19. 19. History Of Money in China Fig: The second version of the RenminbiCoupons:-Evidence of the change from planned economy to market economy In 1950s China,peoples material life and means of production were still very deficient, and in order tomanage the overall distribution of resources, in 1953 the Chinese government beganto practice planned supply throughout the whole country. Coupons then became asecond currency used by people in their daily lives. Early in 1992, following agradual improvement in quality of life and means of production, and a big increase inthe supply of material goods, the various coupons that had been in use for almost fortyyears finally left Chinas economic stage.The Third Version of the Renminbi:-The third version of the Renminbi is issued In order to boost the development ofindustry and agriculture, increase the circulation of commodities and facilitate thepeoples use of currency, on April 20th 1962 the Peoples Bank of China began toissue the third version of the Renminbi, with authorization from the State Department.The designs printed on this version focused on Chinas national economic policies ofthe time - which the economy should be based on agriculture, led by industry, with thesimultaneous development of agriculture, light industry and heavy industry.Long live the great unity of the Chinese people:-Long live the great unity of the Chinese people - 中国人民大团结万岁’ was thedraft title of Mao Zedongs speech for the Chinese Peoples Political ConsultativeConference on September 30th 1949. The designs on the new 10-yuan note of thethird version of the Renminbi illustrated this idea with images of Chinas variousnationalities and of workers, peasants and soldiers, which led to the notes beingnicknamed great unity by the masses. They symbolized Chinese people fromdifferent ethnic groups living and working together in peace, unity, stability andcontentment.Images of the people In China, workers, peasants, soldiers, intellectuals andtradesmen are the basic elements that constitute the working population. They formthe main body of the vast workforce, with workers and peasants accounting for thelargest percentage. The new Renminbi notes were printed with designs that showed19 | P a g e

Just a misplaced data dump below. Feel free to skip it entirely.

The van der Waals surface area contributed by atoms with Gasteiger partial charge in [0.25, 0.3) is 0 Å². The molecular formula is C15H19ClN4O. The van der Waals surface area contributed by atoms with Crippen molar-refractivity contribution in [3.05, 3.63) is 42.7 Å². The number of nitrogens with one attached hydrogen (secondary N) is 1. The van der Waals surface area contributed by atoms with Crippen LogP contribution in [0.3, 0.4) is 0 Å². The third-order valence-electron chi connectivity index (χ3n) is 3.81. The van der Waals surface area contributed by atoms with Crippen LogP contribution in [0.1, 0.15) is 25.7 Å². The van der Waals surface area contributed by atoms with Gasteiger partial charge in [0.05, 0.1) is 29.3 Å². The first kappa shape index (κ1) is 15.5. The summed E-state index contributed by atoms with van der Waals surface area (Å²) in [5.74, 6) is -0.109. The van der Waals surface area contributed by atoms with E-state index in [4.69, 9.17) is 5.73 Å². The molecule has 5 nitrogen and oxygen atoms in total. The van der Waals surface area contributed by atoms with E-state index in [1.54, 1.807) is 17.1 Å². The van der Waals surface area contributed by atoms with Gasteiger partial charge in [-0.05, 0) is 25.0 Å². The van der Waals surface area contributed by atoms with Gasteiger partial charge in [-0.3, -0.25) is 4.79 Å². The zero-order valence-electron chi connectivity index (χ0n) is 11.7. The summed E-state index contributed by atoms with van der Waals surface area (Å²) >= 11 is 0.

20. 20. History Of Money in ChinaChinas working people, as represented by workers and peasants.Ping-Pong diplomacy and Foreign Exchange Certificates the famed Ping-PongDiplomacy is a uniquely fascinating phenomenon in the history of internationalrelations. A little white ball bounced around the world, breaking the thick ice ofSino-American, Sino-Japanese and East-West relations, and turning a new page forthe PRCs foreign affairs. As Chinas foreign relations became increasingly frequent,on April 1st 1980, authorized by the State Department, the Bank of China began toissue the 1979 edition of ‘Foreign Exchange Certificates (FEC)’ in sevendenominations, and in 1990 issued two new 1988 edition certificates in differentdenominations. Foreign Exchange Certificates were issued as a special currency thatforeigners could use to purchase commodities in China. Fig: Foreign Exchange Certificates (FEC)The Fourth Version of the Renminbi:-The spirit of reform and opening up since the policy of reform and opening up,Chinas urban and rural commodity economy has developed rapidly, the retailturnover of social commodities has increased by a large extent, with a correspondingincrease in the demand for currency. From April 27th 1987 the Peoples Bank ofChina began to issue a new edition of the Renminbi. This, the fourth version, madedefinite innovations and breakthroughs in design, style and printing techniques.20 | P a g e